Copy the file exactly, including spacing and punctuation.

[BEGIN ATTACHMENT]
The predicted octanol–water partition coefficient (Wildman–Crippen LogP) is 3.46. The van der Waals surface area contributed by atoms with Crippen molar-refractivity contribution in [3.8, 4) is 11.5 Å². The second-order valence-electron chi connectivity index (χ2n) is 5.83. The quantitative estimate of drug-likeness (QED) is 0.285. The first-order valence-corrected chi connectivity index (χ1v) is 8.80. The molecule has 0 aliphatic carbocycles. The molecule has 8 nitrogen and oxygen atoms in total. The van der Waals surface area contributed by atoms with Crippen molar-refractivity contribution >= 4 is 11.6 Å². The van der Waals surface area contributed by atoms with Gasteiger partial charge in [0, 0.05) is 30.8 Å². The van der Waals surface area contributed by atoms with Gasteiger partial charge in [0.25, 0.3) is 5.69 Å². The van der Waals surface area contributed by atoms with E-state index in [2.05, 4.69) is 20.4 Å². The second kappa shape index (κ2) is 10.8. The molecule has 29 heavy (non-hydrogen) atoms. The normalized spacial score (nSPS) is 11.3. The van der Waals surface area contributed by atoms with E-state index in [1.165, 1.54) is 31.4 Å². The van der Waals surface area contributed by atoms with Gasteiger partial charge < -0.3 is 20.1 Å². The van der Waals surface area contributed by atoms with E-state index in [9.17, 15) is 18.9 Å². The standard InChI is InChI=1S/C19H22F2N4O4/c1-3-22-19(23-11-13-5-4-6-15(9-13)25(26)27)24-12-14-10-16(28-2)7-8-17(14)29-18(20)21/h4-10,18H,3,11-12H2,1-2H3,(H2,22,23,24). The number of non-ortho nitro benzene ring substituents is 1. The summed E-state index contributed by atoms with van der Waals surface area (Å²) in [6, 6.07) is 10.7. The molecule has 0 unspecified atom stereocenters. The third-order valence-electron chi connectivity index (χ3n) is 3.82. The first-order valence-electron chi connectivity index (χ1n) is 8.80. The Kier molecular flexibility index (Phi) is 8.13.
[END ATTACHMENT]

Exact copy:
The predicted octanol–water partition coefficient (Wildman–Crippen LogP) is 3.46. The van der Waals surface area contributed by atoms with Crippen molar-refractivity contribution in [3.8, 4) is 11.5 Å². The second-order valence-electron chi connectivity index (χ2n) is 5.83. The quantitative estimate of drug-likeness (QED) is 0.285. The first-order valence-corrected chi connectivity index (χ1v) is 8.80. The molecule has 0 aliphatic carbocycles. The molecule has 8 nitrogen and oxygen atoms in total. The van der Waals surface area contributed by atoms with Crippen molar-refractivity contribution >= 4 is 11.6 Å². The van der Waals surface area contributed by atoms with Gasteiger partial charge in [0, 0.05) is 30.8 Å². The van der Waals surface area contributed by atoms with Gasteiger partial charge in [0.25, 0.3) is 5.69 Å². The van der Waals surface area contributed by atoms with E-state index in [2.05, 4.69) is 20.4 Å². The second kappa shape index (κ2) is 10.8. The molecule has 29 heavy (non-hydrogen) atoms. The normalized spacial score (nSPS) is 11.3. The van der Waals surface area contributed by atoms with E-state index in [1.165, 1.54) is 31.4 Å². The van der Waals surface area contributed by atoms with Gasteiger partial charge < -0.3 is 20.1 Å². The van der Waals surface area contributed by atoms with E-state index in [9.17, 15) is 18.9 Å². The standard InChI is InChI=1S/C19H22F2N4O4/c1-3-22-19(23-11-13-5-4-6-15(9-13)25(26)27)24-12-14-10-16(28-2)7-8-17(14)29-18(20)21/h4-10,18H,3,11-12H2,1-2H3,(H2,22,23,24). The number of non-ortho nitro benzene ring substituents is 1. The summed E-state index contributed by atoms with van der Waals surface area (Å²) in [6, 6.07) is 10.7. The molecule has 0 unspecified atom stereocenters. The third-order valence-electron chi connectivity index (χ3n) is 3.82. The first-order valence-electron chi connectivity index (χ1n) is 8.80. The Kier molecular flexibility index (Phi) is 8.13.